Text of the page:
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Re: 10E problem

Post  Malfisher on Mon Mar 07, 2011 10:49 am

Ta for that John, I'll check them numbers in a bit, it never occured to me to do that.

I think I need to try and get a measurement on all this, eg individual shafts, even the new bearings, all needs scrutinising I wont accept a bodge where an engines concerned.

The more I think about it, the more I think the crank could have been put back twisted by a previous mechanic, and Ive just replicated it by using the scribed line technique, which of course works brilliantly if youre putting a true and good crank back to its origional state. But of course it would be vice-versa.

Malc.
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Re: 10E problem

Post  Malfisher on Mon Mar 07, 2011 2:45 pm

We have developments. I checked the cases and theyre matching John, so OK there.

I made up a mickey mouse jig this morning to check the runout here at home, as I couldnt get to the lathe again till saturday, anyway, it is fit for only one shaft at a time, but seems to have worked better. I think this is down to the fact I can get the dial gauge more rigid, who knows.

The timing side is actually running out over half a mm in fact around 0.60 at the extreme tip, not, 0.10 so, it is about 0.0238 thou out not 0.004! And it registers only one way. Heres some pics and film clips.

Film of Reading at the extreme edge

https://www.youtube.com/watch?v=BmdS0EwABa4


Film of Reading near the bearing

https://www.youtube.com/watch?v=Cz9XoFdj_K4


And a few photos of the improvised jig.









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run out

Post  piston 197 on Mon Mar 07, 2011 3:25 pm

Malc,the runout at the extremity you have the DTI mounted is irrelevant as regards getting the flywheels true,and can be influenced by bent shaft or angularity between the two flywheels,the important thing is to have no runout at the point at which the bearing is fitted,so your DTI should be positioned where the bearing fits.I used to turn a true centre in the lathe chuck,a revoving centre in the tailstock,two DTI's at the bearing journals,and then administer copper hammer and morse taper wedges as required .JH
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Measurement

Post  kerabo on Mon Mar 07, 2011 4:05 pm

Malfisher wrote:Im of the opinion I might well have additional problems here Ken, you could be right.

But, at the moment Ive gone to the limit of my current knowledge and the tried and trusted method has failed for us this time. It could well be that theres something else out, and I will have to learn how to measure everything very accurately to see what may be out, maybe even the cases are slightly out?.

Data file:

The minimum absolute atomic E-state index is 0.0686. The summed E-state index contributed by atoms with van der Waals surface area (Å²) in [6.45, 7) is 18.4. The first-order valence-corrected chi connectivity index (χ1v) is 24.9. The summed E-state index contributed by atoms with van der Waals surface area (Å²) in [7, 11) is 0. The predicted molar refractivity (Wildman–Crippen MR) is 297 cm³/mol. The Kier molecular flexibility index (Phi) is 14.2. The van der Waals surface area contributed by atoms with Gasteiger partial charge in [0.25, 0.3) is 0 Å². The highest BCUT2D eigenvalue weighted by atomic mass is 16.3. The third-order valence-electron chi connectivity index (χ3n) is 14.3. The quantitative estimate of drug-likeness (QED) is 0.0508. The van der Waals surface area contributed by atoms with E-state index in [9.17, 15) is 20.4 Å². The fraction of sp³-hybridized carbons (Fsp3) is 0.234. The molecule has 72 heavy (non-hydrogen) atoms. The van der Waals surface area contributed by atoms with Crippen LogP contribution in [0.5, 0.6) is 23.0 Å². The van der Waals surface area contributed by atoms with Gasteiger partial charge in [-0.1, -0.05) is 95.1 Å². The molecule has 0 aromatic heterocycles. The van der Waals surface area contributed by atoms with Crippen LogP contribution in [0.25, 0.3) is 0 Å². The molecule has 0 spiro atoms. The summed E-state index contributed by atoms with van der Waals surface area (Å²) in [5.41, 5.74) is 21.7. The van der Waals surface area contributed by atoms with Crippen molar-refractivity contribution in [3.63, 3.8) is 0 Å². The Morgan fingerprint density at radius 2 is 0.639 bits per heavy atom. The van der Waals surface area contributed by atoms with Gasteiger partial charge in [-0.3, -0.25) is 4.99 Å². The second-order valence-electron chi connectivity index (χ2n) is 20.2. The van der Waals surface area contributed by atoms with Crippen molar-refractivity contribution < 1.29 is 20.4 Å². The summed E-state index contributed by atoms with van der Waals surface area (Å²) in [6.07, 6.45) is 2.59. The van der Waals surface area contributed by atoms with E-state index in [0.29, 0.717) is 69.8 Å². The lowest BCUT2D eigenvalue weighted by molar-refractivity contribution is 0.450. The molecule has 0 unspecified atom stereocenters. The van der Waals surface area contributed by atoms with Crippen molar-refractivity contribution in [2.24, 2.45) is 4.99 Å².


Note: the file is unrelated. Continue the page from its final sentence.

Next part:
All I know is in all the engines we have previously rebuilt, this has not been a problem before. So Im a bit flummoxed?

Just a question Ken, is yours 0.0006, or 0.006? Im not a trained engineer, but believe one refers to one sixth of a thou, the other to 6 thou, am I right in this thought?

Malc

Hi Malc

you possible correct i am used to just seeing it on a feeler gauge and its been many years since college.

Ken
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Crankshaft

Post  kerabo on Mon Mar 07, 2011 4:10 pm

Malc

I have only done a couple of this type of big ends but have covered this at college. The idea is to sit the crankshaft main bearings at the outermost parts in V blocks and put you dial gauge near to the crank webs. Then just a gentle tap will move it more then you would think. Yor correct with the scribe lines. Well this works on a full circle crank.

Did you have other problems?

PS I did some checking I was wrong with how i wrote my measurement see below

0.030 inch; or 0.03 inch, three hundredths of an inch, to which it is equivalent.
Think 30 X 1/1000; cancel a zero top and bottom to get 3/100, three hundredths

(The first digit to the right of the decimal point is the tenths place, next right is the hundredths, and third right is the thousandths place. On the right side of the decimal, your number has to end in the named place, so '30' ends with its zero in the thousandths place. Thirty thousandths is 0.030. Three thousandths is 0.003 .)




Read more: http://wiki.answers.com/Q/How_do_you_write_thirty_thousandths_of_an_inch#ixzz1FvmLU2vp

Ken
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Re: 10E problem

Post  Malfisher on Mon Mar 07, 2011 4:39 pm

Cheers Ken, Its good to have a reference. I worked all this stuff out in 2009 and 2010, for jobs I did then, but I cant ever seem to retain it for long!

but im glad to say that by golly I think Ive got it.
We are down to 0.07 mm now, so that'll be around 0.003, the cases are happy now and so am I it'll do!

https://www.youtube.com/watch?v=d6pOCOPZUSs Smile
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crankshaft

Post  kerabo on Mon Mar 07, 2011 6:10 pm

Well done Malc

Not so sure about having the main bearing in to turn it on.That could lead itself to a bit of inauracy. But I am sure you will be fine. I suspect these move in use a little. Think of the strain if you get a wrong gear and it is suddnenly thrust to many revs as the drive in through one side only of the crankshaft.

Good work
Ken
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Re: 10E problem